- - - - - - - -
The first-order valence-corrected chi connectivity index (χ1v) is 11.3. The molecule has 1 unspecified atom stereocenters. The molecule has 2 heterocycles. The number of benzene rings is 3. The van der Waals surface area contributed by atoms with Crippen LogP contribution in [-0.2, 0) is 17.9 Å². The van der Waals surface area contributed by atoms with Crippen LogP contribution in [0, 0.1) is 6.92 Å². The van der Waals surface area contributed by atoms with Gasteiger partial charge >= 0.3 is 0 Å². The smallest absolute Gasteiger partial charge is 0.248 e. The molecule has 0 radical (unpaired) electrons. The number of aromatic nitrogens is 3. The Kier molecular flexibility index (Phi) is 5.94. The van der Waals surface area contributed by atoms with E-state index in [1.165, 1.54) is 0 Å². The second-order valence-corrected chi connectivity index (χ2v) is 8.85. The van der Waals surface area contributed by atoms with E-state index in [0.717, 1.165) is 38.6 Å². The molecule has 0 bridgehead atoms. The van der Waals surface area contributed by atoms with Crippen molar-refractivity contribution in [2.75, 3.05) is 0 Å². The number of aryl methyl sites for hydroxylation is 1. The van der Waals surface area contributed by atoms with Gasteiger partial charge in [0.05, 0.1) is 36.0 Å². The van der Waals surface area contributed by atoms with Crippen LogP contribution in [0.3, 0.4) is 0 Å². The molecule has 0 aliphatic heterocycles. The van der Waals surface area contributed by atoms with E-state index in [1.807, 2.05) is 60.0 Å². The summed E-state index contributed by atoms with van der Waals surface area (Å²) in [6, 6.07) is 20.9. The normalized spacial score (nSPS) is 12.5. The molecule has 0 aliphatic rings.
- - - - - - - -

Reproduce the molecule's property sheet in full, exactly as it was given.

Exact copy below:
The first-order valence-corrected chi connectivity index (χ1v) is 11.3. The molecule has 1 unspecified atom stereocenters. The molecule has 2 heterocycles. The number of benzene rings is 3. The van der Waals surface area contributed by atoms with Crippen LogP contribution in [-0.2, 0) is 17.9 Å². The van der Waals surface area contributed by atoms with Crippen LogP contribution in [0, 0.1) is 6.92 Å². The van der Waals surface area contributed by atoms with Gasteiger partial charge >= 0.3 is 0 Å². The smallest absolute Gasteiger partial charge is 0.248 e. The molecule has 0 radical (unpaired) electrons. The number of aromatic nitrogens is 3. The Kier molecular flexibility index (Phi) is 5.94. The van der Waals surface area contributed by atoms with E-state index in [1.165, 1.54) is 0 Å². The second-order valence-corrected chi connectivity index (χ2v) is 8.85. The van der Waals surface area contributed by atoms with E-state index in [0.717, 1.165) is 38.6 Å². The molecule has 0 bridgehead atoms. The van der Waals surface area contributed by atoms with Crippen molar-refractivity contribution in [2.75, 3.05) is 0 Å². The number of aryl methyl sites for hydroxylation is 1. The van der Waals surface area contributed by atoms with Gasteiger partial charge in [0.05, 0.1) is 36.0 Å². The van der Waals surface area contributed by atoms with Crippen LogP contribution in [0.3, 0.4) is 0 Å². The molecule has 0 aliphatic heterocycles. The van der Waals surface area contributed by atoms with E-state index in [1.807, 2.05) is 60.0 Å². The summed E-state index contributed by atoms with van der Waals surface area (Å²) in [6, 6.07) is 20.9. The normalized spacial score (nSPS) is 12.5. The molecule has 0 aliphatic rings.